I worked with my surgeon and plastic surgeon to prepare our game plan for the next phase of this fight, and on March 17, 2021 — a day after my 29th birthday — I had my first major surgery: a bilateral mastectomy, removal of four lymph nodes and reconstruction. My body then had time to heal until my reconstructive swap surgery in June.

That period of time was a whirlwind of little wins and hard days, but one thing was certain — I truly respected the importance of listening to my gut, speaking up, and being my own advocate. Had I not done these things time and time again, who knows where I would be today.

To Lift Myself Up, I Started the Chemo to Kindness Challenge.

I had been thinking about how I wanted to take on my treatment journey in my own way, and I could not get over the fact that my cancer was initially discovered thanks to the kindness of my nurse. I decided to launch the Chemo to Kindness Challenge on my first day of chemo, a challenge I dreamt up to honor the nurse, embrace my life mottos: “seize the day” and “make an impact” and spread awareness that this beast can make its way into a healthy, active, 28-year-old body.

The goal was 1,600 acts of kindness for 16 weeks of chemotherapy treatment. “Do an act of kindness, and tell me about it,” I requested. I wanted the good to lift me up on days I felt low, and I knew that the “telling” part would help inspire me as well as others following along. An act could be as simple as calling your mom or something more grandiose like making a donation to a non-profit of your choosing.

The challenge ignited from the start with acts coming in via Facebook, Instagram, texts and phone calls. It was truly amazing. At one point, the side effects of one of my medications they gave me to combat the side effects of chemo (go figure) blurred my vision for days on end. My husband and best friend read the acts of kindness being completed in my honor around the world. How special is that?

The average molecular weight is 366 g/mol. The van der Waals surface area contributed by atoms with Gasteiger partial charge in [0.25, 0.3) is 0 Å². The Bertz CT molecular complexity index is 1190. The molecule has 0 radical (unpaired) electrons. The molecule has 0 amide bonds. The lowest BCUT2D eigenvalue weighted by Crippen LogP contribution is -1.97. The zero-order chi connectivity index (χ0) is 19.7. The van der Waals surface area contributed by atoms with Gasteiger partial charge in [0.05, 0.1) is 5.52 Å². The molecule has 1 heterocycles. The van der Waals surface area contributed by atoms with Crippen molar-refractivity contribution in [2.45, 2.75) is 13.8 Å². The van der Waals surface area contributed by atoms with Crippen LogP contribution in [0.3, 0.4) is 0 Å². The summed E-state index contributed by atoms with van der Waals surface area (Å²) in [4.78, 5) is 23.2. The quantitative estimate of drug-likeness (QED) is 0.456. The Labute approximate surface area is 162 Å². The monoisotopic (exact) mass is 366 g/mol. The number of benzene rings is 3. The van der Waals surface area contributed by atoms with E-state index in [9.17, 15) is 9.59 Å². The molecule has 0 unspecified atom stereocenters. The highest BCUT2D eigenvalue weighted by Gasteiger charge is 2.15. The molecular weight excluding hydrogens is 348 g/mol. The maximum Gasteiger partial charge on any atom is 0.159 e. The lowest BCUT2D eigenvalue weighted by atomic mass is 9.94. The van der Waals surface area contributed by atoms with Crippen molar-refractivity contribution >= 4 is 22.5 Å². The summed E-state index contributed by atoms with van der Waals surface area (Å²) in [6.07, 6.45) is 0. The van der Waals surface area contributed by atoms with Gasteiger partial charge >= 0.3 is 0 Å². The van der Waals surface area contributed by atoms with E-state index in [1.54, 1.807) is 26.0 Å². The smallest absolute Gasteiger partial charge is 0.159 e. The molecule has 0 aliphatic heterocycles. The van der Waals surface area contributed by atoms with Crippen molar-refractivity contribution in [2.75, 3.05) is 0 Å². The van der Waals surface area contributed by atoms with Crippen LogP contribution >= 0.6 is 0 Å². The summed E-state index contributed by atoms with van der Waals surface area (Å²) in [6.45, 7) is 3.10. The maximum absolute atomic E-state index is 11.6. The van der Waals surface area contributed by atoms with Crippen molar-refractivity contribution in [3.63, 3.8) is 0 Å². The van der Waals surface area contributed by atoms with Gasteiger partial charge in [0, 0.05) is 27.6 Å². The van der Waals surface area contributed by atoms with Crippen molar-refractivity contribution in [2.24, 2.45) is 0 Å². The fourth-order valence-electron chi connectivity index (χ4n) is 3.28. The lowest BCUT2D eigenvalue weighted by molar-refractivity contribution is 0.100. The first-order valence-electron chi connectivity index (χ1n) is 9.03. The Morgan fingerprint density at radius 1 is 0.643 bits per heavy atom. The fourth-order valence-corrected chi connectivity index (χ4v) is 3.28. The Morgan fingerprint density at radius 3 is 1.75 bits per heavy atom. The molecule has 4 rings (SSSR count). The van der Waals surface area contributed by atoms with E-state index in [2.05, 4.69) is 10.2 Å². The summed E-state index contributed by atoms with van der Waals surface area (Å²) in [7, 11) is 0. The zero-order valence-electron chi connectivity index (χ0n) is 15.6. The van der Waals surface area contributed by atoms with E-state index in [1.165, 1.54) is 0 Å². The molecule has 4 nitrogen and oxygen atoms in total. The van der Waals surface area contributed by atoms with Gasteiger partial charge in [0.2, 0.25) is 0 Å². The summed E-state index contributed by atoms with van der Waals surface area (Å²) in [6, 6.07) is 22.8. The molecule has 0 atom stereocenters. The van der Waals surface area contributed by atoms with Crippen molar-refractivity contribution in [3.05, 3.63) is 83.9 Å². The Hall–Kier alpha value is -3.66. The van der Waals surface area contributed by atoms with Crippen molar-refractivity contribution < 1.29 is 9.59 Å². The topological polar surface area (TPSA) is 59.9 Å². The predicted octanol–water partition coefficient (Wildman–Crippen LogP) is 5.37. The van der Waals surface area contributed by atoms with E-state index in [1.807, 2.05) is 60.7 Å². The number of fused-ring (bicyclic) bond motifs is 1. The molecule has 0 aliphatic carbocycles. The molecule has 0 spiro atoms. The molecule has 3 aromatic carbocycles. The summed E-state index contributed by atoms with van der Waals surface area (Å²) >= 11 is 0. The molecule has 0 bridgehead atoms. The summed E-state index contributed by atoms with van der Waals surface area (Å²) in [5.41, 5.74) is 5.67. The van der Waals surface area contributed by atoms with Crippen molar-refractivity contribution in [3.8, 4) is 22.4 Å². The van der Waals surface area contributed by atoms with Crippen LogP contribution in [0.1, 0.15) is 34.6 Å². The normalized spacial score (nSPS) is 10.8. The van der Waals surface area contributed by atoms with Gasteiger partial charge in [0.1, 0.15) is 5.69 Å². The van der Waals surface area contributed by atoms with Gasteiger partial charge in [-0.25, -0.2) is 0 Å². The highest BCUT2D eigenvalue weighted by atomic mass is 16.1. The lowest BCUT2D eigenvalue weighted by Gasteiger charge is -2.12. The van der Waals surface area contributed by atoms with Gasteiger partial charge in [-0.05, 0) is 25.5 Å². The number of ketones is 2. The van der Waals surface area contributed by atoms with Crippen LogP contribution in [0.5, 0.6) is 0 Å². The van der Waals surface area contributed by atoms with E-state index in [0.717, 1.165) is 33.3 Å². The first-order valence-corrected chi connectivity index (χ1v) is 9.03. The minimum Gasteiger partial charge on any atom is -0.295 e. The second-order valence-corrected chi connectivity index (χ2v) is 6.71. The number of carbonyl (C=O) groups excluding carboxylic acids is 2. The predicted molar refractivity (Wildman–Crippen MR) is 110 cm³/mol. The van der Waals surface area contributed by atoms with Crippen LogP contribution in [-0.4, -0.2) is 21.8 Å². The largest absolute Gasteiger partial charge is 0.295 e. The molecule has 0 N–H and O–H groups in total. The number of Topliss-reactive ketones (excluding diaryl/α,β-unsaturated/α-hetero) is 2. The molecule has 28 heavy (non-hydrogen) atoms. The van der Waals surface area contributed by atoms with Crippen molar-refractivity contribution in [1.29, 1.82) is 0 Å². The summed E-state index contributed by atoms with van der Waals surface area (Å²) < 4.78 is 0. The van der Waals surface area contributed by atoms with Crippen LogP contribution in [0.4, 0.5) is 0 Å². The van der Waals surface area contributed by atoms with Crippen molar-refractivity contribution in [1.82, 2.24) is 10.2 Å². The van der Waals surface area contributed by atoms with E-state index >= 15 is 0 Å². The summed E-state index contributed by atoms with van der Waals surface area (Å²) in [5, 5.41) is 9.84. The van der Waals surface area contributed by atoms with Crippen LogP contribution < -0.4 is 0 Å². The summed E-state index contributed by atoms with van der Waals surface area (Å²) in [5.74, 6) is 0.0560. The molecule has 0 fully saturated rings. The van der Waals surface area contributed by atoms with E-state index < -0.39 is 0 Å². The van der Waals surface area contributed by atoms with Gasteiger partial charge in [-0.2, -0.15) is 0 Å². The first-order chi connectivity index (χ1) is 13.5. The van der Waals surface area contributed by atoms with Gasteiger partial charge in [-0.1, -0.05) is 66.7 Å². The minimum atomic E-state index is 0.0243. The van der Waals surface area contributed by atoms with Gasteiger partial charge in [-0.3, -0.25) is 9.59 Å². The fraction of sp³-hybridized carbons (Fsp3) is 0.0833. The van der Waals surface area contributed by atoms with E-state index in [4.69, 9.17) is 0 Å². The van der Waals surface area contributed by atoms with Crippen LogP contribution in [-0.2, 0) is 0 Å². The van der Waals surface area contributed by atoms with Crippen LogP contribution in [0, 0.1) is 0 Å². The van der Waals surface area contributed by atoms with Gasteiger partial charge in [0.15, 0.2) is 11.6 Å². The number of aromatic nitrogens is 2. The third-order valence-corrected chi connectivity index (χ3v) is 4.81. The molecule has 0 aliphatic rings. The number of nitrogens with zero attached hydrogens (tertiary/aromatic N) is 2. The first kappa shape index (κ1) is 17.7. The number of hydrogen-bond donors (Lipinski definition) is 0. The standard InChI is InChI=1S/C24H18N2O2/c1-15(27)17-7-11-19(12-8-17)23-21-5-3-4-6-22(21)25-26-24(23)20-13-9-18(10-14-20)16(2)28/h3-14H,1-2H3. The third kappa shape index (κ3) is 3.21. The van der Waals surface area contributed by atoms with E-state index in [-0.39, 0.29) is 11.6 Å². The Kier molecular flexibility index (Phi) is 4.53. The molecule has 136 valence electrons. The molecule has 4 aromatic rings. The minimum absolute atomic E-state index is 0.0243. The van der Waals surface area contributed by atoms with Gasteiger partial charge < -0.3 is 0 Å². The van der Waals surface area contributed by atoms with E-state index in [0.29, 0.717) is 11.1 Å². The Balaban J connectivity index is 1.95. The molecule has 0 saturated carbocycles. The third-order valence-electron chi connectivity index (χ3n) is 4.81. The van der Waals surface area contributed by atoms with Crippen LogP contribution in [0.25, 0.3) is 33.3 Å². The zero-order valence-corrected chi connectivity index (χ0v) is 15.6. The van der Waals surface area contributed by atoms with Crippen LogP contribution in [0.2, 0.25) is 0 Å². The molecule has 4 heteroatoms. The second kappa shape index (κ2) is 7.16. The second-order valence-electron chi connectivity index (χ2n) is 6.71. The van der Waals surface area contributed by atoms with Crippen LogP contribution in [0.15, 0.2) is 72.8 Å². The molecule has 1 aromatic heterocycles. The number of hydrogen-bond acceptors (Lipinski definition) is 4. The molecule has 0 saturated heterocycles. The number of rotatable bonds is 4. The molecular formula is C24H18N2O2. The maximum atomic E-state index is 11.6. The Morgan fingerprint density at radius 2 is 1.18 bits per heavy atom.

Then the community asked, “where can we see the acts?” and “is there a list of the non-profits that have been impacted?”

So on a weekend before my third round of chemo, I launched a website to streamline the process of counting acts, display images submitted and list the organizations to make a bigger impact.

Together, we:

  • completed more than 1,700 acts of kindness globally
  • impacted more than 75 non-profits
  • paid forward more than 60 cups of coffee
  • sponsored someone’s schooling for a year
  • helped neighbors, friends, sisters, brothers, and parents
  • let fellow New Jersey drivers go first — if you know, you know.

You can see more of the acts here.

This challenge not only lifted me up, but it lifted up a community who dared to follow along and positively impact the lives of others. We truly embodied the phrase, “better together.”

I Learned to Embrace the Journey: The Bad and the Good.

On our wedding day, I vowed to my husband to embrace every adventure — planned and unplanned. And together, we did just that. A cancer diagnosis is earth shattering, but that doesn’t mean you can’t find positivity as you pick up the pieces. There will probably be tears, tough decisions and days when you don’t feel like yourself. But I can attest, there are beautiful moments of generosity, support and community along the way.

After my diagnosis, we learned that we would no longer be relocating abroad and found ourselves in the charming Land of the Pines. What a special place to heal and rebuild after months of chemo and surgeries. We thank this amazing community for helping our little family pick up the pieces and keep moving forward.

Whatever beast you face, my wish for you is to embrace it. Embrace the suck. Embrace the good times and bad, whether they are planned or unplanned, because both move you forward. The key here is to not just to survive but to survivre — broken down in French to “on to live.” Dive deep into your why. Whether its family, connection, impact or snuggles with your dog — and take action onward. You can find joy during hard times — by creating them.

Breast cancer is a beast, and it does not discriminate. Be kind. Be your own advocate. And check your boobs.

You can follow my journey at www.loreleicolbert.com.